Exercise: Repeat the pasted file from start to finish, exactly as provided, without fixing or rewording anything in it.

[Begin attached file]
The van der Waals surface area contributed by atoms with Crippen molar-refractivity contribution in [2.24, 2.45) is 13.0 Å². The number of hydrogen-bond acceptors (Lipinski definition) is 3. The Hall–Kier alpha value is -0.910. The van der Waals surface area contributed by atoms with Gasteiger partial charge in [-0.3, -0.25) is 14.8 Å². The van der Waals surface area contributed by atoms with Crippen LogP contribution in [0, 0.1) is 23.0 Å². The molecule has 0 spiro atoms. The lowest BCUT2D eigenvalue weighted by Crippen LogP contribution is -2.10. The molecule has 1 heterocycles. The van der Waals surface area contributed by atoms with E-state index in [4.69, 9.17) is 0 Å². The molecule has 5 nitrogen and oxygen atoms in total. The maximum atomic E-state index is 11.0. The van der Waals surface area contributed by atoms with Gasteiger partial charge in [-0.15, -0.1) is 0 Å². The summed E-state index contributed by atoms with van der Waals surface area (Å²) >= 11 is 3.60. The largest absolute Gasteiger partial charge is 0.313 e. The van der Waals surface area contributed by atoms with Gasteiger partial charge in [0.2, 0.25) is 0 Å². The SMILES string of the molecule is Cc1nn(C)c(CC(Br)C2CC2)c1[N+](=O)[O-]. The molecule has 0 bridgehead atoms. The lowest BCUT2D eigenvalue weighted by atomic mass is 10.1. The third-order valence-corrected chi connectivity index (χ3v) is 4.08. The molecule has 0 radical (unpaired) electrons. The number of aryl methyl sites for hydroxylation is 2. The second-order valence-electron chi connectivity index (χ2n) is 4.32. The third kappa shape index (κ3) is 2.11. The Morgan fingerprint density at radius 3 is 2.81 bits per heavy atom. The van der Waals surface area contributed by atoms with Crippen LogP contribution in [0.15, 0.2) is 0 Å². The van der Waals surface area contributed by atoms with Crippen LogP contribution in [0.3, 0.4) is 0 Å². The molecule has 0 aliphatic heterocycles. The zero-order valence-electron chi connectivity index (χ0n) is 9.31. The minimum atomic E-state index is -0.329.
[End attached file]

The van der Waals surface area contributed by atoms with Crippen molar-refractivity contribution in [2.24, 2.45) is 13.0 Å². The number of hydrogen-bond acceptors (Lipinski definition) is 3. The Hall–Kier alpha value is -0.910. The van der Waals surface area contributed by atoms with Gasteiger partial charge in [-0.3, -0.25) is 14.8 Å². The van der Waals surface area contributed by atoms with Crippen LogP contribution in [0, 0.1) is 23.0 Å². The molecule has 0 spiro atoms. The lowest BCUT2D eigenvalue weighted by Crippen LogP contribution is -2.10. The molecule has 1 heterocycles. The van der Waals surface area contributed by atoms with E-state index in [4.69, 9.17) is 0 Å². The molecule has 5 nitrogen and oxygen atoms in total. The maximum atomic E-state index is 11.0. The van der Waals surface area contributed by atoms with Gasteiger partial charge in [-0.15, -0.1) is 0 Å². The summed E-state index contributed by atoms with van der Waals surface area (Å²) >= 11 is 3.60. The largest absolute Gasteiger partial charge is 0.313 e. The van der Waals surface area contributed by atoms with Gasteiger partial charge in [0.2, 0.25) is 0 Å². The SMILES string of the molecule is Cc1nn(C)c(CC(Br)C2CC2)c1[N+](=O)[O-]. The molecule has 0 bridgehead atoms. The lowest BCUT2D eigenvalue weighted by atomic mass is 10.1. The third-order valence-corrected chi connectivity index (χ3v) is 4.08. The molecule has 0 radical (unpaired) electrons. The number of aryl methyl sites for hydroxylation is 2. The second-order valence-electron chi connectivity index (χ2n) is 4.32. The third kappa shape index (κ3) is 2.11. The Morgan fingerprint density at radius 3 is 2.81 bits per heavy atom. The van der Waals surface area contributed by atoms with Crippen LogP contribution in [0.15, 0.2) is 0 Å². The van der Waals surface area contributed by atoms with Crippen LogP contribution in [0.3, 0.4) is 0 Å². The molecule has 0 aliphatic heterocycles. The zero-order valence-electron chi connectivity index (χ0n) is 9.31. The minimum atomic E-state index is -0.329.